SEATTLE - Two men who served on the ill-fated Arctic Rose told investigators Tuesday that it was unstable and they couldn't wait to get off it.
Todd Wheeler, who spent about six months overseeing the processing crew in 1995 and 1996, didn't like the feel of the vessel when a big catch was hauled up over the processing section.
"If the seas were bad, we'd really rock and roll," said Wheeler. "With the added weight on top, we would really feel that."
Wheeler and former ship master Kevin Ward were among those testifying this week before a Coast Guard panel investigating the 92-foot fishing boat's sudden sinking in the Bering Sea, which killed 15 men April 2. There was no distress signal - just an emergency locator beacon that summoned would-be rescuers to an oil slick, the body of skipper Dave Rundall, an empty life raft and empty survival suits.
Ward took the ship to India in late 1993 to survey fishing opportunities there for a former owner. The boat returned early - "We didn't catch enough fish to make chowder" - and Ward said he was glad to leave it behind in 1994, in Seldovia on Alaska's Kachemak Bay.
He found the boat "very tender" - difficult to keep evenly balanced, achieved by moving fuel around in its tanks. Ward felt it had "an unnatural roll to it, almost like a shimmy." One calm day off India, due to a problem with a door, "the boat heeled over hard enough to throw me from the captain's chair," he said.
Wheeler said one time when he was on the boat in rough seas with a large catch, the weight forced part of the boat below the surface.
"The whole stern was basically under water," Wheeler said.
And water came in the hydraulic, weather-tight doors to the ship's factory section, "spraying in where the gaskets should have kept it closed."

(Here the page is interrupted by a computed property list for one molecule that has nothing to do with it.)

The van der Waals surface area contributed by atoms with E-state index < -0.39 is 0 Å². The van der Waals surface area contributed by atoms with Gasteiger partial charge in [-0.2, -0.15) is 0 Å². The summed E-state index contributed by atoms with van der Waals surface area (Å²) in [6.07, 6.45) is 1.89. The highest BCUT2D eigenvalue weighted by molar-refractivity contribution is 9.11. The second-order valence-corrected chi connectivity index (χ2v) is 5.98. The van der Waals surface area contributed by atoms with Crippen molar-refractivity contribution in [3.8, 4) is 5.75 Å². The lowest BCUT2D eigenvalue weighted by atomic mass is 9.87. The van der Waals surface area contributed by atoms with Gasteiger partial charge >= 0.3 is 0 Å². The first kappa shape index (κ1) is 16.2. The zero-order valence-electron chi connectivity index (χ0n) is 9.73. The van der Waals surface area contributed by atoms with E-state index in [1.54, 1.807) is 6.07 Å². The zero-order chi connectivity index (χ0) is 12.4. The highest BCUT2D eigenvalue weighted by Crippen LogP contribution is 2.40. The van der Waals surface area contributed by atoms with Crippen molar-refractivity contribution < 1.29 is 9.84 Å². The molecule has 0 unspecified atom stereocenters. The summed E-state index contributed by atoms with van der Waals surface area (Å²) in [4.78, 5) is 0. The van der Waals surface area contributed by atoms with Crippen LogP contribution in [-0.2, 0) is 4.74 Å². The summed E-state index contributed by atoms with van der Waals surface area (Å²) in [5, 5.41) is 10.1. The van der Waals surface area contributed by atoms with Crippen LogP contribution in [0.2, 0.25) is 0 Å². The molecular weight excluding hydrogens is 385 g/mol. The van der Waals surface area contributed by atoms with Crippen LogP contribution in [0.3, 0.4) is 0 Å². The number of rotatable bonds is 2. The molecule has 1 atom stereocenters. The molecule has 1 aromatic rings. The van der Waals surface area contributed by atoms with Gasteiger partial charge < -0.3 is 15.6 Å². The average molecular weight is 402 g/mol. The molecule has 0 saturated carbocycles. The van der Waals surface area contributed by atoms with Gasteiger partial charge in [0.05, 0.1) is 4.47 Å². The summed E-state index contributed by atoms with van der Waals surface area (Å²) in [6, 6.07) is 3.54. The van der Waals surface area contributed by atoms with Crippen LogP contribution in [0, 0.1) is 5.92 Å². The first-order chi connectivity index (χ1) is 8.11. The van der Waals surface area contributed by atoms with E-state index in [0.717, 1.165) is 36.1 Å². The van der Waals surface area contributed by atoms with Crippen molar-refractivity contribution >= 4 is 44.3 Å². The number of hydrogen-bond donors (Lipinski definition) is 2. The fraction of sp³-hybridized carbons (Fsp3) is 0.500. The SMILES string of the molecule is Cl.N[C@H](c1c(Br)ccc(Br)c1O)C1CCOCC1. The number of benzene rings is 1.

The Coast Guard is holding a two-week proceeding in Seattle and a four-day followup in Anchorage. It has an Oct. 1 due date for its report on what caused the boat to sink, but agency staff said extensions are likely. Any Coast Guard recommendations will be in that report.
Officials said they hope for regulations that could prevent similar tragedies.
"The overall goal is to have a safe environment for fishermen to work in," said Capt. Ronald Morris, who is leading the three-person Marine Board of Investigations.
But some family members expressed concern that nothing will change.
Jennifer Tingey of Montesano, Wash. - whose brother Jeff Meincke was on board - had hoped for a fix to reduce the risk for the next bunch of kids out to make big money in the high-risk Alaska fishery.
"When you speed, you get a ticket," she said, exasperated at the lack of oversight in the industry, which has long resisted government regulation.
If regulation will help, the panel will take action, Morris said.
But first, "We need to find out what happened," he said.
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